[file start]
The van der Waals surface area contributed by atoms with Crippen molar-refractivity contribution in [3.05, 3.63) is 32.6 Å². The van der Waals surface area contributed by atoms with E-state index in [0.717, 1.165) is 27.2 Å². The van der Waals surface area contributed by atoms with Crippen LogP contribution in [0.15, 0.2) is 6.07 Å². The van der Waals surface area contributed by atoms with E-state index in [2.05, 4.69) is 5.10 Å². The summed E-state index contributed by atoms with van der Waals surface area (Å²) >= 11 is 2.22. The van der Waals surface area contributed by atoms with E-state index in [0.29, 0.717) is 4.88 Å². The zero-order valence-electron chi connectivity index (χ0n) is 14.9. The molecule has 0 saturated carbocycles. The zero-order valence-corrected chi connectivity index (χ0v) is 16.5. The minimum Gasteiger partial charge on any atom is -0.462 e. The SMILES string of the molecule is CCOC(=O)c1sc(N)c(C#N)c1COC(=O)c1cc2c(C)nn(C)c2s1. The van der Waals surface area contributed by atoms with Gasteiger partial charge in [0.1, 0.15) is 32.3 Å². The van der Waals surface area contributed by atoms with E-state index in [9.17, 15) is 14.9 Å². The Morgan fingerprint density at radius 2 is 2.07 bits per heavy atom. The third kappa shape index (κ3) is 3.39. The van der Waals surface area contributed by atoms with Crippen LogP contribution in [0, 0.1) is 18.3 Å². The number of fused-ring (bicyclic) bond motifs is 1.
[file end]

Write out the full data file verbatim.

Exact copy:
The van der Waals surface area contributed by atoms with Crippen molar-refractivity contribution in [3.05, 3.63) is 32.6 Å². The van der Waals surface area contributed by atoms with E-state index in [0.717, 1.165) is 27.2 Å². The van der Waals surface area contributed by atoms with Crippen LogP contribution in [0.15, 0.2) is 6.07 Å². The van der Waals surface area contributed by atoms with E-state index in [2.05, 4.69) is 5.10 Å². The summed E-state index contributed by atoms with van der Waals surface area (Å²) >= 11 is 2.22. The van der Waals surface area contributed by atoms with E-state index in [0.29, 0.717) is 4.88 Å². The zero-order valence-electron chi connectivity index (χ0n) is 14.9. The molecule has 0 saturated carbocycles. The zero-order valence-corrected chi connectivity index (χ0v) is 16.5. The minimum Gasteiger partial charge on any atom is -0.462 e. The SMILES string of the molecule is CCOC(=O)c1sc(N)c(C#N)c1COC(=O)c1cc2c(C)nn(C)c2s1. The van der Waals surface area contributed by atoms with Gasteiger partial charge in [0.1, 0.15) is 32.3 Å². The van der Waals surface area contributed by atoms with E-state index in [9.17, 15) is 14.9 Å². The Morgan fingerprint density at radius 2 is 2.07 bits per heavy atom. The third kappa shape index (κ3) is 3.39. The van der Waals surface area contributed by atoms with Crippen LogP contribution in [0, 0.1) is 18.3 Å². The number of fused-ring (bicyclic) bond motifs is 1.